Travel had been costly, the funeral a blur.
He couldn’t recall why they’d become estranged.
A tug on the lead prompted him to release the Yorkie to belt along the lane and off into the snow-trimmed shrubs.
Movement snatched his eyes to the starkly camouflaged magpie.
Its croak seemed commiserative.
Irish writer Perry McDaid lives in Derry under the brooding brows of Donegal hills which he occasionally hikes in search of druidic inspiration. He even finds it on occasion.
He had so many abilities to bestow, my dad. He could tie shoes, tell time, build tables, fix carburetors, throw, catch, hit. But for all his superhuman powers, he contained almost nothing else, and he withheld most of it.
And stoicism, I’ve since learned, is far less heroic than advertised.
Robert Hoekman Jr. is a writer and editor, and part of the Litmus Collective. His nonfiction work has been featured by Fast Company, WIRED, Huckberry, and many others.
Exposed to light, the misunderstood memories skitter away like startled insects. Slowly, I clear more rocks from the landscape of my childhood.
When I find the courage to pull weeds, I might replace them with roses: Their beauty comes with thorns. Or perhaps cacti, which can survive neglect, even abuse.
Kim Favors worked as a newspaper journalist. She grows her literary garden on California’s Central Coast.
No one knows why color disappeared. Leaves browned. Flowers faded. Clothing looked washed-out. Even blood turned beige.
My son’s never seen a sunset, only gray skies.
The last green shoot attracted longer lines than the Mona Lisa. When I took my son to see it, he scrunched his nose. “Gross.”
Hannah Whiteoak is a freelance writer and poet from Sheffield, UK. Follow her at @hannahwhiteoak.
Never forget mascara; it’s very useful for opening up sleep-deprived eyes.
Not too heavy, mind. You don’t want someone looking too closely, or they might drown in your sorrow. And thick eyeliner acts as a distraction. Wear it smudgy so people can’t see when you’ve been crying.
Apply red lipstick.
CR Smith is a student of Fine Art. She splits her time between art and writing. Her work has appeared both on online and in print.
Find her on Twitter and at crsmith2016.wordpress.com.
He watched her leave; quietly, impassively, resolutely.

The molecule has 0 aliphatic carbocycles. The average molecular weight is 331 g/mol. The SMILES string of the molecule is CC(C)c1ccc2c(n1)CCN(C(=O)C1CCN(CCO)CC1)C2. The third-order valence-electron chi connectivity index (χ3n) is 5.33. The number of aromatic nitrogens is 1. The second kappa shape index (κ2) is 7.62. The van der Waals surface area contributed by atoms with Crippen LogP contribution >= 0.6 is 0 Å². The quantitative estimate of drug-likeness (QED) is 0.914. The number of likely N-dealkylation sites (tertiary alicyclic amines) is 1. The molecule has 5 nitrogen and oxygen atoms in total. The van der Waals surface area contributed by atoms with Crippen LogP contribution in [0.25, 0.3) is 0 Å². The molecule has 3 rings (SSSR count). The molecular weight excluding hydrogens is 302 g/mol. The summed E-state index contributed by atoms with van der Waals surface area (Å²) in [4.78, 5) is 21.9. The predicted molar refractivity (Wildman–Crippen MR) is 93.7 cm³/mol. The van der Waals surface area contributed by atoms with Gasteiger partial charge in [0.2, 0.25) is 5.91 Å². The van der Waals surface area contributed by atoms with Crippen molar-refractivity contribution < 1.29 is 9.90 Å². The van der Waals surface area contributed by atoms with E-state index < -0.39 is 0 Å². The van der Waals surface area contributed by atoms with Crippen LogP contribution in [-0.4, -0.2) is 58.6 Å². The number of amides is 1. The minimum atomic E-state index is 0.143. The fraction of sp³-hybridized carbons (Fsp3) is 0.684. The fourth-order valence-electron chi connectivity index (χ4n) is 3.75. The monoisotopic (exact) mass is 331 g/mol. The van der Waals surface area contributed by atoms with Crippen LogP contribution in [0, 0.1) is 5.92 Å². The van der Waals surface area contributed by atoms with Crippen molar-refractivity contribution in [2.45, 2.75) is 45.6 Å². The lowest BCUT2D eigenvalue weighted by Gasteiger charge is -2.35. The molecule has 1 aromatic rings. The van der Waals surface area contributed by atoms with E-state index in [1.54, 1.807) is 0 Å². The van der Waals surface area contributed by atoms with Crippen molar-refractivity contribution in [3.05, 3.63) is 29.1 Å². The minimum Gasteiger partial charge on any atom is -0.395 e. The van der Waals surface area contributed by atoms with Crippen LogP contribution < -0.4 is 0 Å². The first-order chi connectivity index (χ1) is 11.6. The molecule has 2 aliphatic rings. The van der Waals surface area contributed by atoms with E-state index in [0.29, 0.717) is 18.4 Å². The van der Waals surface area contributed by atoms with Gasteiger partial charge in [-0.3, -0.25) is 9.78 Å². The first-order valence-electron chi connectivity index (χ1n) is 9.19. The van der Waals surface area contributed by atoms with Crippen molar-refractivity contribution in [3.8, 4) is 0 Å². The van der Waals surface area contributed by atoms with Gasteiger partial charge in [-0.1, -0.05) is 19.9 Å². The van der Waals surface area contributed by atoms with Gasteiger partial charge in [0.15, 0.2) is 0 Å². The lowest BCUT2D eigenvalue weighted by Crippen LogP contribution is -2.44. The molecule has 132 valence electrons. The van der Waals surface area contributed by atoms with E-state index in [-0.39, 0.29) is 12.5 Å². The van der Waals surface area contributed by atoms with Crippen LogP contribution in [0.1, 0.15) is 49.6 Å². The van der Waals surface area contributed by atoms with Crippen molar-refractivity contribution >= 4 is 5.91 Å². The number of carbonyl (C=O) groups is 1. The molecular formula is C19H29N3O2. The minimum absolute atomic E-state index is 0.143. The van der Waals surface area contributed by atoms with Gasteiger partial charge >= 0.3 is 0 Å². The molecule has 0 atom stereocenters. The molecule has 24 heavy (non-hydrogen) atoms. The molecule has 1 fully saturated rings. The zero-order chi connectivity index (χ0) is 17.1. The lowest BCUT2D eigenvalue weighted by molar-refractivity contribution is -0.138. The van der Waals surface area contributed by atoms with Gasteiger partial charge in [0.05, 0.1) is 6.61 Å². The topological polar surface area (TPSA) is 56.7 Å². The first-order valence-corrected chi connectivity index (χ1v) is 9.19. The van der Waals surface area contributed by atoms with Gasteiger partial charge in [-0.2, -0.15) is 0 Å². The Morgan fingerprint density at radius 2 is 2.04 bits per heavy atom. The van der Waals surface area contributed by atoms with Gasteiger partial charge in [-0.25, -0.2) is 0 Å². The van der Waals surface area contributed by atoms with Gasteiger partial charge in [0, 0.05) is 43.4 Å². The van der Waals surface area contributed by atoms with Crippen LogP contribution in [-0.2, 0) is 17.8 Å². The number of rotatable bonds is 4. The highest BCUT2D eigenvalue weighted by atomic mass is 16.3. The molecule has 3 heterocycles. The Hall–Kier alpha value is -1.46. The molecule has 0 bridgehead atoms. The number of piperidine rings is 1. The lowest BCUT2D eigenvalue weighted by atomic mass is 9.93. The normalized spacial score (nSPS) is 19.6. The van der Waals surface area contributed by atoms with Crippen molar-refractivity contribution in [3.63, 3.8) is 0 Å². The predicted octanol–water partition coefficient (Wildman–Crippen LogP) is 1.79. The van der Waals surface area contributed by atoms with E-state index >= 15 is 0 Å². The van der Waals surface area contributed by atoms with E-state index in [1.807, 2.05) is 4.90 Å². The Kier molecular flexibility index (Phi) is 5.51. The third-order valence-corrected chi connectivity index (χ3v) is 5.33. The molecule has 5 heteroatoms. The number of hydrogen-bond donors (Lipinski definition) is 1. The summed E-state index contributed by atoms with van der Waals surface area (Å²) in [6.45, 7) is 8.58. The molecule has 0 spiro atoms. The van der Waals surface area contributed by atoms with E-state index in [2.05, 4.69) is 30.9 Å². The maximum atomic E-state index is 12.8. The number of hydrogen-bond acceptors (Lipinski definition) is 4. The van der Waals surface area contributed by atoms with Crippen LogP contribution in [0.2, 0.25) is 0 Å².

She closed the car door and sighed.
She glanced over her shoulder, then glided into the traffic.
She didn’t look back.
He watched the car disappear round the corner, retreated inside, and gently pulled the door.
This is the way the world ends.
Joan is an educator in Australia.
He has no control as he falls deeper into the unknown abyss. Its essence finds him, surrounds him, and becomes him until he can scarcely breathe.
The deeper he falls the dimmer his past, but as desperation dies away it’s replaced with something far more stomach-churning yet wonderful… called love.
Connell is known, in some parts, for writing a reasonably eclectic mix of stories.
At my lowest moment, I verbally ripped into an ex, intent on slicing him to visceral gore. Even though he probably wished someone would firebomb the bar rather than listen to another word of venom—
He instinctively leaned over and lit my cigarette.
I stormed away, shaking. Listening for footsteps.
Suzanne Mattaboni has published in Seventeen, Newsday, guideposts.com, Child, and “Chicken Soup for the Soul.” She is the author of the middle grade novel TACO GIRL.
A bow in hand,
she breathes to life
four magical strings.
A canvas of sound
paints my life
in fairytale colours
of distant dreams.
Her body swings, the strings sing,
tears release my joy,
smiles in refrain.
The music pulses
within my veins.
have touched me
Patrick listened to his grandfather, father, and daughter play the violin, with great delight.
Go on now,
purse your lips
to the only addiction
you’ve ever had.
The ashes of what was;
better than our
last breakfast shared
Let it rain and
ruin your white flag
while on grass-stained knees
I cry and beg
to gods who are either deaf or dead.
From the Midwest, Kacy Cunningham currently lives in San Francisco, where she is an MFA student in fiction at SF State.